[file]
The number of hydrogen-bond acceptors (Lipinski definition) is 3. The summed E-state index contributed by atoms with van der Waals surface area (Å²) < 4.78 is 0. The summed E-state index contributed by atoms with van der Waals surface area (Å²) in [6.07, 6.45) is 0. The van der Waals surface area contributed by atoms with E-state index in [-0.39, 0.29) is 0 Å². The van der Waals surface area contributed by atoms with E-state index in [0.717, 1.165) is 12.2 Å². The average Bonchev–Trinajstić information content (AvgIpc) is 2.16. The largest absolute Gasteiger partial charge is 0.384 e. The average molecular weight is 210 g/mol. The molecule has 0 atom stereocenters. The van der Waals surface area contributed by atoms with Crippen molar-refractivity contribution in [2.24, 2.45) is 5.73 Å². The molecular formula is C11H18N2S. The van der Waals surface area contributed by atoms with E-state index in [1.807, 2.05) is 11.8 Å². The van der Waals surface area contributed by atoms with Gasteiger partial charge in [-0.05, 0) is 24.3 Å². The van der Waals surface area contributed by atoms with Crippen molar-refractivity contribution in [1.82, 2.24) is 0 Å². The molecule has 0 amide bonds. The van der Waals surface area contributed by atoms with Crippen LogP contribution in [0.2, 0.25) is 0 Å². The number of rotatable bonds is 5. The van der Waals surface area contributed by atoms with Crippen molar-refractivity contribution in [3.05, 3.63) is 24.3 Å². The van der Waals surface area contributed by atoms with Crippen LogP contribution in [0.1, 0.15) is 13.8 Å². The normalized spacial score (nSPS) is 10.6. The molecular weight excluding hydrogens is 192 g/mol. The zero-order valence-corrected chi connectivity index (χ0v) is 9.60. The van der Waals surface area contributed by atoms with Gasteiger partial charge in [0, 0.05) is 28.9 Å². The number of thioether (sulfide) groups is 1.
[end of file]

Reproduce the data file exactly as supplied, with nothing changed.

The number of hydrogen-bond acceptors (Lipinski definition) is 3. The summed E-state index contributed by atoms with van der Waals surface area (Å²) < 4.78 is 0. The summed E-state index contributed by atoms with van der Waals surface area (Å²) in [6.07, 6.45) is 0. The van der Waals surface area contributed by atoms with E-state index in [-0.39, 0.29) is 0 Å². The van der Waals surface area contributed by atoms with E-state index in [0.717, 1.165) is 12.2 Å². The average Bonchev–Trinajstić information content (AvgIpc) is 2.16. The largest absolute Gasteiger partial charge is 0.384 e. The average molecular weight is 210 g/mol. The molecule has 0 atom stereocenters. The van der Waals surface area contributed by atoms with Crippen molar-refractivity contribution in [2.24, 2.45) is 5.73 Å². The molecular formula is C11H18N2S. The van der Waals surface area contributed by atoms with E-state index in [1.807, 2.05) is 11.8 Å². The van der Waals surface area contributed by atoms with Gasteiger partial charge in [-0.05, 0) is 24.3 Å². The van der Waals surface area contributed by atoms with Crippen molar-refractivity contribution in [1.82, 2.24) is 0 Å². The molecule has 0 amide bonds. The van der Waals surface area contributed by atoms with Crippen LogP contribution in [0.2, 0.25) is 0 Å². The number of rotatable bonds is 5. The van der Waals surface area contributed by atoms with Crippen molar-refractivity contribution in [3.05, 3.63) is 24.3 Å². The van der Waals surface area contributed by atoms with Crippen LogP contribution in [0.1, 0.15) is 13.8 Å². The normalized spacial score (nSPS) is 10.6. The molecular weight excluding hydrogens is 192 g/mol. The zero-order valence-corrected chi connectivity index (χ0v) is 9.60. The van der Waals surface area contributed by atoms with Gasteiger partial charge in [0, 0.05) is 28.9 Å². The number of thioether (sulfide) groups is 1.